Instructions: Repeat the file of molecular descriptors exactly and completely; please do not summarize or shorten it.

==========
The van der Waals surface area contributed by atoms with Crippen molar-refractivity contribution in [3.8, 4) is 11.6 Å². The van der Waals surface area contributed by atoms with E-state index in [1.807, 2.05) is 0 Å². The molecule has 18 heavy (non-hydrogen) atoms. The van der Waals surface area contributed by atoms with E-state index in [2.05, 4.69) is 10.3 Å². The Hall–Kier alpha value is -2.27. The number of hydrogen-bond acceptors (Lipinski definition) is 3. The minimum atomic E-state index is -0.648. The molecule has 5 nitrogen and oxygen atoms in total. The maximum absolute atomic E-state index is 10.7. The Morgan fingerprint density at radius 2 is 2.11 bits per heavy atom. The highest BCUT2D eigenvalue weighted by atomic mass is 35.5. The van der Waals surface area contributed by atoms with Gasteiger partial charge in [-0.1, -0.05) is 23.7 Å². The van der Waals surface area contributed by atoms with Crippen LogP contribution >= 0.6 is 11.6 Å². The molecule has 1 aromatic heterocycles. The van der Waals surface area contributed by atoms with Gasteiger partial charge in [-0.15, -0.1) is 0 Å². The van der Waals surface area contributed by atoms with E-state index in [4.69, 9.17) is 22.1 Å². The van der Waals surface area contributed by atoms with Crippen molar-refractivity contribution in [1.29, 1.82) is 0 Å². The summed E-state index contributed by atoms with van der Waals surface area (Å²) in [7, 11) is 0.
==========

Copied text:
The van der Waals surface area contributed by atoms with Crippen molar-refractivity contribution in [3.8, 4) is 11.6 Å². The van der Waals surface area contributed by atoms with E-state index in [1.807, 2.05) is 0 Å². The molecule has 18 heavy (non-hydrogen) atoms. The van der Waals surface area contributed by atoms with E-state index in [2.05, 4.69) is 10.3 Å². The Hall–Kier alpha value is -2.27. The number of hydrogen-bond acceptors (Lipinski definition) is 3. The minimum atomic E-state index is -0.648. The molecule has 5 nitrogen and oxygen atoms in total. The maximum absolute atomic E-state index is 10.7. The Morgan fingerprint density at radius 2 is 2.11 bits per heavy atom. The highest BCUT2D eigenvalue weighted by atomic mass is 35.5. The van der Waals surface area contributed by atoms with Gasteiger partial charge in [-0.1, -0.05) is 23.7 Å². The van der Waals surface area contributed by atoms with Crippen LogP contribution >= 0.6 is 11.6 Å². The molecule has 1 aromatic heterocycles. The van der Waals surface area contributed by atoms with Gasteiger partial charge in [-0.15, -0.1) is 0 Å². The van der Waals surface area contributed by atoms with E-state index in [4.69, 9.17) is 22.1 Å². The van der Waals surface area contributed by atoms with Crippen molar-refractivity contribution in [1.29, 1.82) is 0 Å². The summed E-state index contributed by atoms with van der Waals surface area (Å²) in [7, 11) is 0.